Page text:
ABIM Exam Disease of the Week Profile: Acute Tubular Necrosis
An important concept to understand for the Internal Medicine Board (ABIM) exam is Acute Tubular Necrosis.
Intrinsic renal failure can be divided into three subtypes: allergic interstitial nephritis, acute glomerulonephritis, and acute tubular necrosis. This week’s disease profile of the week covers the most common subtype of intrinsic renal disease: acute tubular necrosis (ATN).
ATN can be caused by decreased renal perfusion that leads to transient ischemia. Nephrotoxic agents can also cause ATN. Pre-renal failure can occur from conditions such as extreme vomiting, diarrhea, extensive burns, or sweating, just to name a few. Giving aggressive IV fluids can correct the pre-renal failure. When a patient’s pre-renal failure is not corrected, it can lead to shock or ischemia of vital organs (including the kidney) and, thus, ATN to occur. About half the cases in the hospital of acute kidney injury are from ATN. The hallmark of ATN is tubular dysfunction due to necrosis from debris buildup.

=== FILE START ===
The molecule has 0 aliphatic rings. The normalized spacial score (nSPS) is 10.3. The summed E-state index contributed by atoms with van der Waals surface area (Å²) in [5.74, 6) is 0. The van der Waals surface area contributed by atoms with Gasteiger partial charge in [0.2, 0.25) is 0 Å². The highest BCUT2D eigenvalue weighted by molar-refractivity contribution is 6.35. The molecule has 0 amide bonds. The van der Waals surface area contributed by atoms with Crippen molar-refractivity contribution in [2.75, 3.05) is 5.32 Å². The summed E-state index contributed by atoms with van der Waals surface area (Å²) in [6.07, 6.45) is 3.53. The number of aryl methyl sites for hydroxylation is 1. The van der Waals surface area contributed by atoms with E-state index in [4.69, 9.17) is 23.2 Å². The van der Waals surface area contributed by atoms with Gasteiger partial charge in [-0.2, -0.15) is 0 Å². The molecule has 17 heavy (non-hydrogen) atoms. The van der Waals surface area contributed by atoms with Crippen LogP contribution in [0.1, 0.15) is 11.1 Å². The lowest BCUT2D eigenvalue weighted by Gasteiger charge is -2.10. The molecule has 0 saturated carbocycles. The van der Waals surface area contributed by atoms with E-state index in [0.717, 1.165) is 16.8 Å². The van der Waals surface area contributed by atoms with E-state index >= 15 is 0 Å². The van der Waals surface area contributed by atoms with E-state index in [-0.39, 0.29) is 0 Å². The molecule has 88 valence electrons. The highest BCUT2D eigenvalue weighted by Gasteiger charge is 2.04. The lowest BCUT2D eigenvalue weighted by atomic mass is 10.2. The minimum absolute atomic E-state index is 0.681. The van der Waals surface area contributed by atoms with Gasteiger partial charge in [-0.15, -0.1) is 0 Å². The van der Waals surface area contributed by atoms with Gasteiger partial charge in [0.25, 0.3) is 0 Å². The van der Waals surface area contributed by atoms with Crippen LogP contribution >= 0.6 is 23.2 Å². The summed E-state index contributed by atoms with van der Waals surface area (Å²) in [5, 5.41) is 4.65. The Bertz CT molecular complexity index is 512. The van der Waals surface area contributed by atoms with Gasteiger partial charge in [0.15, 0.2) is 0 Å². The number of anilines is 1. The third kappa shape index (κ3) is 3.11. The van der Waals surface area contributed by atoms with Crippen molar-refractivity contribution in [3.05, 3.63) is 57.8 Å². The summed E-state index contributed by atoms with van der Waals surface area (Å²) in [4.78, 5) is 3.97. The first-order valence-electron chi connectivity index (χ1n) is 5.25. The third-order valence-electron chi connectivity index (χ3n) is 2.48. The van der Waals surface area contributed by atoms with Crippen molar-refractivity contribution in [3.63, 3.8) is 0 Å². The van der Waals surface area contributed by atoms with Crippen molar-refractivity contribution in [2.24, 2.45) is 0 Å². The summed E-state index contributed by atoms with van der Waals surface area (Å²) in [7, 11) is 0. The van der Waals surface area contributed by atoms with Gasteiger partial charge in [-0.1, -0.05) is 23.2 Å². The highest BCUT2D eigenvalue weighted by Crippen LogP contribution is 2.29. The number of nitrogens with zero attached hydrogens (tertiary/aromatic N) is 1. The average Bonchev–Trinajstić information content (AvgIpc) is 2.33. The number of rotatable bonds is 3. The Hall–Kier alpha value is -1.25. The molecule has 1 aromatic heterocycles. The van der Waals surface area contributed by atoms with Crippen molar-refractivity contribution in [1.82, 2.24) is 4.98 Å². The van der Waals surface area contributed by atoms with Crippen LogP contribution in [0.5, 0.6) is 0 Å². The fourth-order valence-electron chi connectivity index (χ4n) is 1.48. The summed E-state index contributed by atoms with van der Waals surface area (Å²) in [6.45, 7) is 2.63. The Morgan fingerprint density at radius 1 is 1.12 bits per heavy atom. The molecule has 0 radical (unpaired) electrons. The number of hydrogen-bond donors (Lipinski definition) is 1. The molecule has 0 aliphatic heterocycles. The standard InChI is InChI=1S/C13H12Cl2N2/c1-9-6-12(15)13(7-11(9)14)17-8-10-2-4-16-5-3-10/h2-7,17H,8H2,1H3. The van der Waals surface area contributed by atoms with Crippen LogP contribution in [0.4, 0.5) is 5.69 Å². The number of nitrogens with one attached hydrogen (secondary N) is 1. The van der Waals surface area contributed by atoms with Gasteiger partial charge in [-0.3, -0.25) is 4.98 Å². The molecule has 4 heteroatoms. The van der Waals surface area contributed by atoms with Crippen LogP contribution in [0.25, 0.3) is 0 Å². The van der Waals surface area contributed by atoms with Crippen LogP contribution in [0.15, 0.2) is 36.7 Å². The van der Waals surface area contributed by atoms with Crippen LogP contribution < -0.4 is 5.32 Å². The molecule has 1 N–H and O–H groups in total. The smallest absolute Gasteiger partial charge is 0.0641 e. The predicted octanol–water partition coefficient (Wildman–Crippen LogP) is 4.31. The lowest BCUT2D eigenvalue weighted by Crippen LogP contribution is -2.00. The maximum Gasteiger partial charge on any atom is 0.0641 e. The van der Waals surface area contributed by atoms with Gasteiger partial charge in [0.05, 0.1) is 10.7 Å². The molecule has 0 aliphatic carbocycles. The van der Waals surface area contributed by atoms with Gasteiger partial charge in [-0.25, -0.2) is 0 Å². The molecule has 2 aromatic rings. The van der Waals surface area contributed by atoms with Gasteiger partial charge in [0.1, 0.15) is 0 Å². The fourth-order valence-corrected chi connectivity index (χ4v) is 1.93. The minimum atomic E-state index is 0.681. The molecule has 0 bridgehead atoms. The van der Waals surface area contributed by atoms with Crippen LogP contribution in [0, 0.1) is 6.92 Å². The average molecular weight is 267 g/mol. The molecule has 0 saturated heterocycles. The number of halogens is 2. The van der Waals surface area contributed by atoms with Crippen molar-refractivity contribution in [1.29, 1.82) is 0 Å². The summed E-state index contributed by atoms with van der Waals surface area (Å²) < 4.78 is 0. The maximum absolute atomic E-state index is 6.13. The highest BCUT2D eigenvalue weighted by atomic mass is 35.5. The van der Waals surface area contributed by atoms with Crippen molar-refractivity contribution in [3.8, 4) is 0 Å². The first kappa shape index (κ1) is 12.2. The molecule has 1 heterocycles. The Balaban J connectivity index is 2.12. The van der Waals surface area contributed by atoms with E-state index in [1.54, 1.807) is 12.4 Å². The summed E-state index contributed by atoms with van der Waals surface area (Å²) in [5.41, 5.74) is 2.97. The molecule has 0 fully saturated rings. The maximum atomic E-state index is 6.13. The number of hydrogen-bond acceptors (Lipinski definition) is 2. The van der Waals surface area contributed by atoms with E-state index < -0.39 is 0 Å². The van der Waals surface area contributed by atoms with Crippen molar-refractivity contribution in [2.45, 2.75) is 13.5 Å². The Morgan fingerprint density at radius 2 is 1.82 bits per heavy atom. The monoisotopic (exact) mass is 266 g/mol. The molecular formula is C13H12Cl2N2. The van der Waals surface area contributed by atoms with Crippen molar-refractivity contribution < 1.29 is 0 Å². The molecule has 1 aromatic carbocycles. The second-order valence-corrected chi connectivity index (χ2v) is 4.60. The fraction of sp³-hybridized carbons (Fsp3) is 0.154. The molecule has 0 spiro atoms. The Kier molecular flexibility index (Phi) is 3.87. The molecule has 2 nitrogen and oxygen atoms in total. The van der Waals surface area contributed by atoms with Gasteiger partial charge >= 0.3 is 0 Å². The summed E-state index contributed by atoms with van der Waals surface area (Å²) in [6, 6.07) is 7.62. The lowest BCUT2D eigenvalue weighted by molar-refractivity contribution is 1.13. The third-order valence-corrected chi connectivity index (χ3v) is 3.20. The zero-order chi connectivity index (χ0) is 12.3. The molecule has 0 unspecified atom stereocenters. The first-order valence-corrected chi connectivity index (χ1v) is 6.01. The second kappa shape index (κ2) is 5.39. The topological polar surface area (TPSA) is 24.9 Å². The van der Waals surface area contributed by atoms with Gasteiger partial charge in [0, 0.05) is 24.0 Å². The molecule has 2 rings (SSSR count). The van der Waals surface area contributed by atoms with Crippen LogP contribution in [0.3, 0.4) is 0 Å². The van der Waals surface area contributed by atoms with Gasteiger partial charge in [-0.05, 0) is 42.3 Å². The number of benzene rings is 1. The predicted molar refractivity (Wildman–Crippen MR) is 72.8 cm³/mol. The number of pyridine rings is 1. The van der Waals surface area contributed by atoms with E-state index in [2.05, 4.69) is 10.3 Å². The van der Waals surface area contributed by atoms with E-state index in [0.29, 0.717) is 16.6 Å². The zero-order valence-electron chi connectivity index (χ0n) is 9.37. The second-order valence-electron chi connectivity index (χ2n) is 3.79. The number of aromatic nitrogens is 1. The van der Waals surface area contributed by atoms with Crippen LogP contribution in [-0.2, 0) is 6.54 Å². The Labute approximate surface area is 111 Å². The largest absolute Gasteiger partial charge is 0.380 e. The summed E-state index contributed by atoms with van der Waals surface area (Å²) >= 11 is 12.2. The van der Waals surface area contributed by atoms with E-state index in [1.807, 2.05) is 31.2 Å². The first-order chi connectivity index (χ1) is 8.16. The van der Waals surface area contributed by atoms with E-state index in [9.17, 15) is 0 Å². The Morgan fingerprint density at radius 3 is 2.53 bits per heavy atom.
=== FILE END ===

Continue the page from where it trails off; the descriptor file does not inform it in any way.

Some of the major causes to remember for the ABIM exam of acute tubular necrosis are certain medications such as aminoglycosides, amphotericin B, chemotherapeutic agent cisplatin, pentamadine, and foscarnet. Other causes of ATN include contrast dye, heavy metals, rhabdomyolysis, and tumor lysis syndrome.
Aminoglycosides are notorious for causing ATN, which can be precipitated by other underlying conditions such as advanced age, volume depletion, diabetes mellitus, or pre-existing renal disease. Some of the most common aminoglycosides that can cause ATN are streptomycin, tobramycin, and gentamycin. These medications are toxic to the proximal convoluted tubule of the nephron of the kidney. ATN caused by aminoglycosides will usually occur 4-5 days after the administration of the antibiotic.